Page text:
equal importance is the ambient information that the REL reproduces.
This baby can move a lot of air. Take a familiar piece like “Lux
Aeterna” from the Rutter Requiem. The hall sound becomes a more active
player in the performance when the S/5 is in the system. You can hear
the air filling with sound around the musicians and chorus, and then
hear this ambience even more clearly when the organist hits the lowest
pedal points. And when the organist abruptly stops and the instrument
goes silent, there is a sense of air rapidly escaping from the venue,
like a balloon suddenly deflating.
A couple of tips to keep in
mind: Subs do not operate in isolation. Only well-engineered main
speakers with fairly neutral low-end response will excel with
subwoofers. Sats with a sucked-out lower midrange and upper bass will
sound a little bass-light and dynamically lean. And attempting to mask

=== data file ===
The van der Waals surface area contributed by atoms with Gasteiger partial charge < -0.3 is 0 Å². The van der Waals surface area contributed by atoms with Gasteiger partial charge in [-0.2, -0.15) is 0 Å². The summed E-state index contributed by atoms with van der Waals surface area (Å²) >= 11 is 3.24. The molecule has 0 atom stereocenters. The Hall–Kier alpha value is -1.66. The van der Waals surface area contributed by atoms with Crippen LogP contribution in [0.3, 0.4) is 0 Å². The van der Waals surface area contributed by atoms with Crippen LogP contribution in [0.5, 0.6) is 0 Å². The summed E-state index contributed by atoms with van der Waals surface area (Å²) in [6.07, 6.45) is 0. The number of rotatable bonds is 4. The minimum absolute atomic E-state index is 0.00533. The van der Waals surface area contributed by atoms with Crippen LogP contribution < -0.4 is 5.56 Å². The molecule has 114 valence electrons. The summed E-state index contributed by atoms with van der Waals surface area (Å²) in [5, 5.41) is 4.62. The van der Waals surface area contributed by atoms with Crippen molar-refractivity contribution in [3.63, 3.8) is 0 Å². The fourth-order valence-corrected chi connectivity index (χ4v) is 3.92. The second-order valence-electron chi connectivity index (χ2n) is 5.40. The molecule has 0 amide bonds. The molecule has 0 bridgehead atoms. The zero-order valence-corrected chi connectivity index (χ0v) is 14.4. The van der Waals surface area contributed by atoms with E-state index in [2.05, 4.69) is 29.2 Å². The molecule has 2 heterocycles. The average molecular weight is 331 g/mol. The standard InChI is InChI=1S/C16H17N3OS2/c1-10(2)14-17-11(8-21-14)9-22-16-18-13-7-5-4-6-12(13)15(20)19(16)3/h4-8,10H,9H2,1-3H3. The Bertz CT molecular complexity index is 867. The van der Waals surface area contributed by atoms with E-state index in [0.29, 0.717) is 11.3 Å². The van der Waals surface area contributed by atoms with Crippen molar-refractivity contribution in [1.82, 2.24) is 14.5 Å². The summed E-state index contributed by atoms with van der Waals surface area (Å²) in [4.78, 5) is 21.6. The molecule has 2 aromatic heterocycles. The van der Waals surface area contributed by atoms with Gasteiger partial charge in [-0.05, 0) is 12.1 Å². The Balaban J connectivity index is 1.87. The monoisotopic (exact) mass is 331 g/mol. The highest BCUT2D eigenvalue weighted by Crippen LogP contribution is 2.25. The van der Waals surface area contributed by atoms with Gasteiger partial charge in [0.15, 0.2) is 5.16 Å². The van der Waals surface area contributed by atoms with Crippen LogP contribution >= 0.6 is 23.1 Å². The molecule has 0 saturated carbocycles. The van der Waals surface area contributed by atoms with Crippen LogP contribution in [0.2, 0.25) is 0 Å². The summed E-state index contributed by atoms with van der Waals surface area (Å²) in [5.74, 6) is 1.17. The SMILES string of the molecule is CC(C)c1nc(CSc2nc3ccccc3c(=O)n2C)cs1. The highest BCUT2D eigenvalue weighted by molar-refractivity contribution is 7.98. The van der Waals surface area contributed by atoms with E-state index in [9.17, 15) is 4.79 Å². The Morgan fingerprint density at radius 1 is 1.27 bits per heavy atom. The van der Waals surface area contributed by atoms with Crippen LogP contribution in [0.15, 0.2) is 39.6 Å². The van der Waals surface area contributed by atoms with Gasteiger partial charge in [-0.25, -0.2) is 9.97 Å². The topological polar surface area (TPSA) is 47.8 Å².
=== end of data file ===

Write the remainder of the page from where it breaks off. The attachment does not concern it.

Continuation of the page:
such a tonal deficit by raising the output and crossover point of the
S/5 will only smear midrange detail and create a noxious midbass bump
that further decreases the sense of sub/sat integration that, after all,
is the desired effect. Also, with smaller compact monitors, care should
be exercised in gain-matching the more dynamically limited satellite
with the much higher dynamic limits of the sub.
What about value?
Put it this way, if you consider that you can easily spend a $2500 on a
couple of power cords, then the real value of the S/5 comes into
From time to time I meet audiophiles who
continue to insist that subwoofers are the bane of their audio
existence. I don’t know what sort of deep-rooted, sub-bass trauma they
were exposed to in their earliest high-end years, but I’m here to tell
you that the only drama I experienced during my time with the REL S/5
was the emotion that its evenly weighted balance and full-range
musicality brought to the fore. (Plus the separation anxiety I’m
anticipating when REL calls for its return), In both subtle and not so subtle ways the REL S/5 completed